Originally published on Thu April 2, 2015 3:02 pm

It's not the salt shakers on our tables that explain why Americans consume way too much sodium. It's the processed foods we buy in grocery stores.

Read more
HEALTH
4:48 pm
Mon March 30, 2015

Why Are More Baby Boys Born Than Girls?

There's a widely held assumption that a slight imbalance in male births has its start at the very moment of conception. But researchers say factors later in pregnancy are more likely to explain the phenomenon.
CNRI Science Source

Originally published on Thu April 16, 2015 10:58 pm

Scientists have found some unexpected clues that could help explain why 51 percent of the babies born in the United States are male.

It's been a mystery why that ratio isn't 50:50, since that's what basic biology would predict. But scientists have noticed a tilted sex ratio at birth since the 17th century.

The widely held assumption is that this imbalance starts at the very moment of conception — that more males are conceived than females.

Read more
HEALTH
5:33 am
Mon March 30, 2015

Employers And Insurers Gain Control In Workers' Compensation Disputes

Frances Stevens uses a custom ramp leading to her van. An accident at work in 1997 left her unable to walk. She received full workers' compensation benefits until two years ago, when the insurer withdrew her medications and home health aide. Her lawsuit is a test of California's use of anonymous, independent medical reviewers.
Glenna Gordon for ProPublica

Originally published on Mon March 30, 2015 10:41 am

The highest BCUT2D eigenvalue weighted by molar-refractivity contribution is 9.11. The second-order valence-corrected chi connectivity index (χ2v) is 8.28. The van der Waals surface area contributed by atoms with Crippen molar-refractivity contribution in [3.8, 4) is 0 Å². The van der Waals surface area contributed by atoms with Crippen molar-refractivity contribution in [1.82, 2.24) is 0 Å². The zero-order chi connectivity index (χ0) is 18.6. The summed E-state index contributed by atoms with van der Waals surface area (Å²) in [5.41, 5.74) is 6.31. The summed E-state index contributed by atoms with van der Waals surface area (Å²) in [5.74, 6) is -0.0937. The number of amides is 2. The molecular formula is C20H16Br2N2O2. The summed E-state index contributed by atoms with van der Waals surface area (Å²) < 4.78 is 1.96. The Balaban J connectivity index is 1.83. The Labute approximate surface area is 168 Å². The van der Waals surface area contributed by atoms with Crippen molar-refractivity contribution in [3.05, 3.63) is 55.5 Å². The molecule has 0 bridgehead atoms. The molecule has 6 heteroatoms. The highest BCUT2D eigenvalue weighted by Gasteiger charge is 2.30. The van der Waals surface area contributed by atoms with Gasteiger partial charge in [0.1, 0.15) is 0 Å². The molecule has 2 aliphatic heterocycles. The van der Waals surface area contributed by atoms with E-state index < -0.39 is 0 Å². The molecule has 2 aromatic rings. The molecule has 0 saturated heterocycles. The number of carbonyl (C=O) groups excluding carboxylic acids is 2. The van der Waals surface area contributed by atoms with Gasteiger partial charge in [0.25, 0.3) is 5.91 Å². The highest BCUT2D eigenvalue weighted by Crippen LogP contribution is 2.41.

Frances Stevens could have been a contender. She was training to be a Golden Gloves boxer and working as a magazine publisher in 1997 when 1,000 copies of the latest issue arrived at her San Francisco office.

"I'd just turned 30. I was an athlete. I had a job that I loved, a life that I loved," she recalls. "And in a second my life changed."

Read more
HEALTH
9:22 am
Tue March 24, 2015

Quality-Testing Legal Marijuana: Strong But Not Always Clean

Andrey Saprykin iStockphoto

Originally published on Wed March 25, 2015 2:52 pm

Recreational marijuana has been legalized in four states, but that doesn't mean it's a tested consumer product. Some of those potent buds are covered in fungus while others contain traces of butane, according to an analysis of marijuana in Colorado.

Read more
NEWS
5:44 pm
Mon March 23, 2015

Kids Count Report Delivered To Lawmakers, Shows Decrease In Child Poverty

Children visit the state capitol for the release of the annual Kids Count Report from the Colorado Children's Campaign.
Bente Birkeland RMCR

Originally published on Tue March 24, 2015 7:56 am

Colorado's childhood poverty rate has decreased for the first time in five years. The latest data comes as part of the annual Kids Count Report, which offers information on the health and well-being of children across the state.